Canadian Bankers Association

Canadian Bankers Association

August 24, 2011 11:00 ET

Durham and Edmonton Police Officers Honoured for Exceptional Efforts in Fight Against Financial Crime

WINDSOR, ONTARIO--(Marketwire - Aug. 24, 2011) - Tracking and apprehending a gang of violent bank robbers and devising a major take-down of an organized crime syndicate threatening millions of dollars of debit card fraud losses: these might sound like plot lines from the latest summer blockbusters, but are actually the achievements of this year's Canadian Banks' Law Enforcement Award (CBLEA) recipients.

Sergeant Randy Rechner of the Edmonton General Investigation Section of the RCMP and Detective Constable Jay Shaddick of the Durham Regional Police Service will each receive the award during this evening's gala ceremony for the 106th annual Canadian Association of Chiefs of Police conference in Windsor, Ontario.

"We are pleased to honour the outstanding achievements of these two officers, whose dedication and hard work have brought dangerous criminals to justice and protected Canadian banks, their customers and their employees," said William J. Crate, Director of Security for the Canadian Bankers Association. "Banks in Canada work closely with police forces across the country, assisting with prevention and investigation of bank robberies and fraud. This award is our way of publicly recognizing the significant efforts of these two officers."

Sergeant Randy Rechner – Edmonton General Investigation Section, RCMP

In late 2009, several financial institutions in northern Alberta were held up by a gang of armed bank robbers. With each new robbery, the criminals became more unpredictable, assaulting bank customers and staff and increasing the potential for serious injury or death. Sergeant Randy Rechner of the Edmonton General Investigation Section of the RCMP was assigned to coordinate and lead a multi-jurisdictional investigation into the robberies.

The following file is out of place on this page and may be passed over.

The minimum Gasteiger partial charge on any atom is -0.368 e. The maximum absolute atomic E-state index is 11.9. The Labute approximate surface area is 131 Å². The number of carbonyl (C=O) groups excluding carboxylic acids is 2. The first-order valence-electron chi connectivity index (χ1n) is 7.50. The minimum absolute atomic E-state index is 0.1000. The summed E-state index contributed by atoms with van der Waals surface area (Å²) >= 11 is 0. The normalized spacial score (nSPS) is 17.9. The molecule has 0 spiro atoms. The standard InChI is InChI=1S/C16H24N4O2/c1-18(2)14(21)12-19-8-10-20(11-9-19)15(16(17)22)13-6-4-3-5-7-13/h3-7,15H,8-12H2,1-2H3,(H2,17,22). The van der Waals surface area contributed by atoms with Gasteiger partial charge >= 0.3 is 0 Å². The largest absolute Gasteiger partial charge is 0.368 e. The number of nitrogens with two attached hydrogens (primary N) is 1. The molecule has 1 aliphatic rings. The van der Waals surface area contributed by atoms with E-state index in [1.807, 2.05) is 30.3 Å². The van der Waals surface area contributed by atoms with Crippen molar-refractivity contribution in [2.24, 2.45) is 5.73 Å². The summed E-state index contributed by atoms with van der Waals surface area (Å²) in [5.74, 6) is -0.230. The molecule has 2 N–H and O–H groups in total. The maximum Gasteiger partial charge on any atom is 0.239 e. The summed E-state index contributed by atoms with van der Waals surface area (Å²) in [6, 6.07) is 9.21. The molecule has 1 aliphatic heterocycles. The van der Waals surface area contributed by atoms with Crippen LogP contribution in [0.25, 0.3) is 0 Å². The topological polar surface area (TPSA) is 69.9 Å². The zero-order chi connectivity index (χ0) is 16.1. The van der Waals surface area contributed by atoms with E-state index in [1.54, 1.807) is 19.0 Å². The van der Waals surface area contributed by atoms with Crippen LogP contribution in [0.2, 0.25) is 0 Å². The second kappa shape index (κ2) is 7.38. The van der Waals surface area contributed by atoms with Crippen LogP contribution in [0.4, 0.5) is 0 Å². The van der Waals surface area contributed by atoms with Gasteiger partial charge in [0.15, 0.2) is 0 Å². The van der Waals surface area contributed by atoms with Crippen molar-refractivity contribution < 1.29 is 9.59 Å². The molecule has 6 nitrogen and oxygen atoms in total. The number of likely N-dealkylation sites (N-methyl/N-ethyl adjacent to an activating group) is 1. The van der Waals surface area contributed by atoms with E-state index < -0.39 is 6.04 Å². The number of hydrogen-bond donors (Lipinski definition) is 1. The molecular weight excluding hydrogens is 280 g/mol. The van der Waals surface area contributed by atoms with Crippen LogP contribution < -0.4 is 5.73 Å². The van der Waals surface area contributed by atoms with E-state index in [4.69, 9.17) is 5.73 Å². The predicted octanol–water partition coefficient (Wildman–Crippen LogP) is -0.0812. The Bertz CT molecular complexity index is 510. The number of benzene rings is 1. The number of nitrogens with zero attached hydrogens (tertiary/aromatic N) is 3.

With an already heavy caseload and limited resources, Sergeant Rechner was able to determine that the stolen vehicles used in the robberies had come from Edmonton. Armed with this information, he tapped into his network of sources to identify suspects and coordinate a manhunt that encompassed Edmonton and surrounding communities.

Working tirelessly over an eight week period, including over Christmas and New Year's, Sergeant Rechner and his team were able to identify and apprehend all suspects involved. Sergeant Rechner's hard work and determination led to the arrest of a dangerous group of criminals and enabled prosecutors to develop a strong case against the suspects.

Detective Constable Jay Shaddick – Durham Regional Police Service

Between May and June of 2009, a number of banks in Ontario's Durham Region began to notice a sharp increase in ABM tampering, with criminals installing overlay devises on machines' card readers, in an effort to fraudulently copy and duplicate unsuspecting victims' debit cards. Detective Constable Jay Shaddick of the Durham Regional Police Service was assigned to the case and quickly organized a joint task force with the Ontario Provincial Police's Identity Crimes Unit to investigate the fraudulent activity.

Through his investigative work and the work of the task force, Shaddick learned that a sophisticated organized crime group with international connections was behind these crimes. Coordinating a full-time surveillance team, Shaddick was able to monitor a warehouse where it was suspected the fraudulent ABM overlay devices were produced.

This surveillance led to multiple arrests, and resulted in the largest seizure of ABM tampering devices in Durham Regional Police history. Included in the seizure were over 110 ABM tampering devices, thousands of counterfeit debit cards as well as hundreds of thousands of dollars of stolen property.

Detective Constable Shaddick's perseverance and commitment to the case led to the apprehension of a well organized group of internationally connected criminals, directly contributing to Canada's economic integrity. It was estimated that each ABM overlay device seized may have netted the criminal organization between $80,000 to $100,000, which could have meant millions of dollars in potential losses to banks.

About the Canadian Banks' Law Enforcement Award

Since the creation of the CBLEA in 1972, 221 officers from across Canada have been honoured with the Canadian Banks' Law Enforcement Award for their outstanding bravery, dedication and other noteworthy achievements in combating crimes against Canada's banks. For additional information about the CBLEA, please visit

About the Canadian Bankers Association

The Canadian Bankers Association works on behalf of 52 domestic banks, foreign bank subsidiaries and foreign bank branches operating in Canada and their 267,000 employees. The CBA advocates for effective public policies that contribute to a sound, successful banking system that benefits Canadians and Canada's economy. The Association also promotes financial literacy to help Canadians make informed financial decisions and works with banks and law enforcement to help protect customers against financial crime and promote fraud awareness.

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